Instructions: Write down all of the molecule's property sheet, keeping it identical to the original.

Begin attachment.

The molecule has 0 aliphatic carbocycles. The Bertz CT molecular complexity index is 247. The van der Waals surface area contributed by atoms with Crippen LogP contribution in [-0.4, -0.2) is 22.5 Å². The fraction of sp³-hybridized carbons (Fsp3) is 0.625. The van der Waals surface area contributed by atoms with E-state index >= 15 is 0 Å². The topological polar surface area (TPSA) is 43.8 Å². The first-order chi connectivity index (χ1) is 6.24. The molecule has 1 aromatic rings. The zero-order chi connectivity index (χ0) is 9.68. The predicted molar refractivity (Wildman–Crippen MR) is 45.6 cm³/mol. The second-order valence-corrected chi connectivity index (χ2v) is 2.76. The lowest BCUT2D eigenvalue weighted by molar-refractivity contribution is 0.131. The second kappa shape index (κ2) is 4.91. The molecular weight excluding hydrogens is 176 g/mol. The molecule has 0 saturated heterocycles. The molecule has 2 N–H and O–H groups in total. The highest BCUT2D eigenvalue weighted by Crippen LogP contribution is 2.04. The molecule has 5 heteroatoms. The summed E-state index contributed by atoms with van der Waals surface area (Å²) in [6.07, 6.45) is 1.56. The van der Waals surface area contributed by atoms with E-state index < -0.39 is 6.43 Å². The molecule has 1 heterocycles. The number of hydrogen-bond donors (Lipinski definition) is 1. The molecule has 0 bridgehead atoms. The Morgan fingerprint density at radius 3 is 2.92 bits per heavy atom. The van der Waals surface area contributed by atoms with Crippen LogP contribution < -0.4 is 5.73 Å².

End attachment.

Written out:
The molecule has 0 aliphatic carbocycles. The Bertz CT molecular complexity index is 247. The van der Waals surface area contributed by atoms with Crippen LogP contribution in [-0.4, -0.2) is 22.5 Å². The fraction of sp³-hybridized carbons (Fsp3) is 0.625. The van der Waals surface area contributed by atoms with E-state index >= 15 is 0 Å². The topological polar surface area (TPSA) is 43.8 Å². The first-order chi connectivity index (χ1) is 6.24. The molecule has 1 aromatic rings. The zero-order chi connectivity index (χ0) is 9.68. The predicted molar refractivity (Wildman–Crippen MR) is 45.6 cm³/mol. The second-order valence-corrected chi connectivity index (χ2v) is 2.76. The lowest BCUT2D eigenvalue weighted by molar-refractivity contribution is 0.131. The second kappa shape index (κ2) is 4.91. The molecular weight excluding hydrogens is 176 g/mol. The molecule has 0 saturated heterocycles. The molecule has 2 N–H and O–H groups in total. The highest BCUT2D eigenvalue weighted by Crippen LogP contribution is 2.04. The molecule has 5 heteroatoms. The summed E-state index contributed by atoms with van der Waals surface area (Å²) in [6.07, 6.45) is 1.56. The van der Waals surface area contributed by atoms with E-state index < -0.39 is 6.43 Å². The molecule has 1 heterocycles. The number of hydrogen-bond donors (Lipinski definition) is 1. The molecule has 0 bridgehead atoms. The Morgan fingerprint density at radius 3 is 2.92 bits per heavy atom. The van der Waals surface area contributed by atoms with Crippen LogP contribution < -0.4 is 5.73 Å².